Sunday, February 14, 2010

In Defense of the Congressional Black Caucus?

An article in today's New York Times depicts the Congressional Black Caucus as a "fund-raising powerhouse." I first saw the headline last night, when it appeared on the Times' website sometime in the evening. My initial reaction was puzzlement, yet also curiosity. How could this possibly be news?

My second reaction to all of this, to the lavish and opulent parties on the Potomac, large money contributions, and trips to a Mississippi Casino resort?

Long live the First Amendment.

That, of course, is a reference to the recent Citizens United case. The example of the CBC shows us democracy at its worst, with major corporations contributing inordinate amounts of money supporting their candidates of choice.

Here's the puzzlement: why is it news, and big news at that, for a caucus to receive contributions from major corporations? According to the headline, the corporations are seeking to buy influence, and the article describes instances when such influence leads to changes in policy on the part of caucus members. Thusly put, it sounds bad, slimy, even immoral. It might even run counter to our intuitions about how our democracy ought to work. But that cannot possibly be news. I would have thought this is true of Congress as a whole, which led to the passage of our campaign finance laws in the first place. So why the article?

One answer may be that we expect more form our black legislators, most of whom are elected from majority black districts. Under federal law, black voters must have the same opportunity as other voters to elect their candidates of choice, an opportunity that is largely afforded by these majority black districts. How to defend the creation of these districts if representatives elected from them are no different from members of Congress as a whole? Worse yet, voters within these districts often have no other choice than the incumbent representative.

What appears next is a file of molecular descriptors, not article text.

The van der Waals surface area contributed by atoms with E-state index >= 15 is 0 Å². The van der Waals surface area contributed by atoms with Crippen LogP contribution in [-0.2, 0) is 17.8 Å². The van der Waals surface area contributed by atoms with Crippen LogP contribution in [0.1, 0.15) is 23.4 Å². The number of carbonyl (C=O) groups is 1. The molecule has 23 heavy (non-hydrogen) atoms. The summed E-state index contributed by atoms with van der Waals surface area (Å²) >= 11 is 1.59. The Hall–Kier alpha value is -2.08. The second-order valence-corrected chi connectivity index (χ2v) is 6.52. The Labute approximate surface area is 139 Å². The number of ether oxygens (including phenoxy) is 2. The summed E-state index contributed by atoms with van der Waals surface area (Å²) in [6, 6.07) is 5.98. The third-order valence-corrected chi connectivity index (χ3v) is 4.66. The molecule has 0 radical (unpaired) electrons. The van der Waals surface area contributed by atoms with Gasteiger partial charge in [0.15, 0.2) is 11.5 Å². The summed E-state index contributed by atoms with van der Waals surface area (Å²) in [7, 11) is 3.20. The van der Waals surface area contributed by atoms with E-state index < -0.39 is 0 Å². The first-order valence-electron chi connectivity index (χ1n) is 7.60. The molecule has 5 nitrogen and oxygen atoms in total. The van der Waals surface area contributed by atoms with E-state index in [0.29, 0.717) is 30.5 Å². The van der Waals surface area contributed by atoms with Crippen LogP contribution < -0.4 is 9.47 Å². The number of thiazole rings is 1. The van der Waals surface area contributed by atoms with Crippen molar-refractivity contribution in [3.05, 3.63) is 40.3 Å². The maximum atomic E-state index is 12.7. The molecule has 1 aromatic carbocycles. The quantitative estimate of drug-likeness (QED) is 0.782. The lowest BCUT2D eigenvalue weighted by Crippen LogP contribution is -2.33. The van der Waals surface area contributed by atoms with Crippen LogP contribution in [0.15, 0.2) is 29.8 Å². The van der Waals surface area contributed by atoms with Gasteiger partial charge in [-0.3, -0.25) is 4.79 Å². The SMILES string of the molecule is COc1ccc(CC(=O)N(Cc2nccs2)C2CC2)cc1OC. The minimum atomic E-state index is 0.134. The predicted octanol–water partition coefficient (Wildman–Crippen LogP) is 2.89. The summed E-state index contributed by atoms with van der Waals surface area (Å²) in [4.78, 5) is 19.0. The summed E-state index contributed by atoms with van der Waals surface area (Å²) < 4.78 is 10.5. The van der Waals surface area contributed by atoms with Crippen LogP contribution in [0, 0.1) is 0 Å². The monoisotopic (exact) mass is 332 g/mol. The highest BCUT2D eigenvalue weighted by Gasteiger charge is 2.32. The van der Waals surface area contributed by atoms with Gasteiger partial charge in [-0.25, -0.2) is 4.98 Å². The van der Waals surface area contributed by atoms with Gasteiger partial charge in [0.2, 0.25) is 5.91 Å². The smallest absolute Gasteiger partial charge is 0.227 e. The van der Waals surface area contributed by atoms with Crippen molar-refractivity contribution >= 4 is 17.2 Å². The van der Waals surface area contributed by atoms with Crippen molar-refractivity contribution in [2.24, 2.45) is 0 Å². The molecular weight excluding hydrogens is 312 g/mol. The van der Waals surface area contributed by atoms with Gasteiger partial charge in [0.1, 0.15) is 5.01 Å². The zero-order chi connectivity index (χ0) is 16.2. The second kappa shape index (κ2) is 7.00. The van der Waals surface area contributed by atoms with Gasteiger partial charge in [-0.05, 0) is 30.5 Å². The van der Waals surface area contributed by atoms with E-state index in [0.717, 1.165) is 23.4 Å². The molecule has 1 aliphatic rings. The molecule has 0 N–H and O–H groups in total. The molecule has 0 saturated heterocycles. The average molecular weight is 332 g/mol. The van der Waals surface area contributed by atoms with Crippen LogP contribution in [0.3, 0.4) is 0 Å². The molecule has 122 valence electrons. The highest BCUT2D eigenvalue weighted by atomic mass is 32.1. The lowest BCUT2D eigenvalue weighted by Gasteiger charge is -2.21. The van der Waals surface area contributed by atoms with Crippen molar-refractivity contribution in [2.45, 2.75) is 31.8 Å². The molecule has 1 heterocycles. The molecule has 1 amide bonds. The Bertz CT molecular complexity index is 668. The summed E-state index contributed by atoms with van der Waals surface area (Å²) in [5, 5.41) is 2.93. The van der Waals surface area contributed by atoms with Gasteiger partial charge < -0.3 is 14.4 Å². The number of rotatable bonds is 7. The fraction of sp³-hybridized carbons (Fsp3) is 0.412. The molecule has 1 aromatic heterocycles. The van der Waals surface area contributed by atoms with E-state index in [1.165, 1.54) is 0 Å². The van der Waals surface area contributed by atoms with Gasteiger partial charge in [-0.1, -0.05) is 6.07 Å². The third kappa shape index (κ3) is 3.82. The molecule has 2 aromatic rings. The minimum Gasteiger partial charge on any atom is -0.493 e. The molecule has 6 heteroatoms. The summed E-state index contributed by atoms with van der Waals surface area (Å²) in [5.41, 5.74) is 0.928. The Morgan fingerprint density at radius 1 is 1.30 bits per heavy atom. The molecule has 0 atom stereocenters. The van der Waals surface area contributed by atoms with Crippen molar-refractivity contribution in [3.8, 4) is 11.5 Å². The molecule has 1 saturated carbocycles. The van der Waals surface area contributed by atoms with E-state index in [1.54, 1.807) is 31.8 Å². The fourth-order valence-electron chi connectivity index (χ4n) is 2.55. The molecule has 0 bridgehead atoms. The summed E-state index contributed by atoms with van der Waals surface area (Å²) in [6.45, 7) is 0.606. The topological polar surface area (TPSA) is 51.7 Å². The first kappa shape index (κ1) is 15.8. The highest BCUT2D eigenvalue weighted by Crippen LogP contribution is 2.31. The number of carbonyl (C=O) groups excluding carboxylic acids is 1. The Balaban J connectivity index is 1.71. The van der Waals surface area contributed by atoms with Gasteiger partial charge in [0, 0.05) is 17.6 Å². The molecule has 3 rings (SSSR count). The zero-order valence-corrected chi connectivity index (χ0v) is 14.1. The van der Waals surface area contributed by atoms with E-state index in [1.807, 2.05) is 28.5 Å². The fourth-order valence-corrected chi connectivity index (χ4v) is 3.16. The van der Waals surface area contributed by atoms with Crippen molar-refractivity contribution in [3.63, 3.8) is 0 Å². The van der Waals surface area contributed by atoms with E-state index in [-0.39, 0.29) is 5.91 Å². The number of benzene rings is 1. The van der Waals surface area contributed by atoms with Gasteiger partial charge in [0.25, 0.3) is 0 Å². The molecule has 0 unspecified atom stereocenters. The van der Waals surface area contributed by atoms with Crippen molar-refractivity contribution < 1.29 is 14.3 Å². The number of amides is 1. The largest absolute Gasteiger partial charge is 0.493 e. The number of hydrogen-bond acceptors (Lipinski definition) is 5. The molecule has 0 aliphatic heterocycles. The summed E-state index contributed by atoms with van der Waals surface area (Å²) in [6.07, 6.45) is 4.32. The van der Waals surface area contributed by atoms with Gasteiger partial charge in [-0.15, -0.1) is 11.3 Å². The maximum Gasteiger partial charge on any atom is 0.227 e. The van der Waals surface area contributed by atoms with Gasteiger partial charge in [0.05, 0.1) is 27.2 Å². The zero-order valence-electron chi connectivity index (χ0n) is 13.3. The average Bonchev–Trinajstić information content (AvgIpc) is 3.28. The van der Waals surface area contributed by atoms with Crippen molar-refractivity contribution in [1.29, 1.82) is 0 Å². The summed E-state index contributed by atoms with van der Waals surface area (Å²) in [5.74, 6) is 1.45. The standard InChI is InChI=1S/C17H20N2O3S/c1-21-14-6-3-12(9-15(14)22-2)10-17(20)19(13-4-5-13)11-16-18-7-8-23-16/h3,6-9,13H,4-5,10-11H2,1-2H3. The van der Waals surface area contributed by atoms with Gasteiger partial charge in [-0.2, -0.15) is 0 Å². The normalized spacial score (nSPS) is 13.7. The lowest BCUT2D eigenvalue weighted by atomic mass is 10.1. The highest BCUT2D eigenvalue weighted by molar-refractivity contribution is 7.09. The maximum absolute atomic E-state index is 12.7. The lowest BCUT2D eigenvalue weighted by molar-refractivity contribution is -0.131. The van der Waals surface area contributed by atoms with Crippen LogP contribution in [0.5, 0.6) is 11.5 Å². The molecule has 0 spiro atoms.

In response, members of the Caucus say all the right things. "We're unbossed and unbought," says Rep. Barbara Lee, the chairwoman of the Caucus. Elsie Scott, chief executive of the CBC Foundation, acknowledges that the companies "are trying to get the attention of the C.B.C. members," yet she doesn't "think there is anything wrong with that." These companies simply want to deal with people in positions of influence. This is not to say that the caucus would turn on its constituents.

I was unmoved about all of this until I came to the last part of the article, which described the success of the rent-to-own industry within the caucus. According to the article, "few of these alliances have paid off like the caucus' connection to rent-to-own stores." The industry acknowledges as much. In an industry newsletter, the president of the rent-to-own association wrote that “[w]ithout the support of the C.B.C. . . . our mission in Washington would fail.”

This took me back to my first year of law school, when we were discussing the unconscionability doctrine and the Williams v. Walker-Thomas case. This was a case brought by a plaintiff against the Walker-Thomas Furniture Company for its predatory rent-to-own practices. The facts were pretty onerous. Plaintiff Williams had made purchases through the years totaling $1,800, and had made payments totaling $1400. She then defaulted on the contract, and the furniture store sought to repossess every item purchased by Ms. Williams, irrespective of how much money she had already paid. This was, according to the D.C. Circuit, unconscionable.

The day we discussed this case in law school remains clear on my mind. Some students argued the law, and how the economics of renting to own in poor and minority communities necessitates the Walker-Thomas repossession policy. It was either this policy, or else these poor and minority communities could not rent to own at all, because nobody would want to do business with them.

Some students, mostly students of color, responded just as vehemently against the policy. This is the part that sticks in my mind. One student in particular argued that this was outrageous and businesses would never get away with this outside minority communities. This was predatory, plain and simple. We were young and naive, to be sure, but we knew right from wrong.

Apparently, and shamefully, the CBC does not.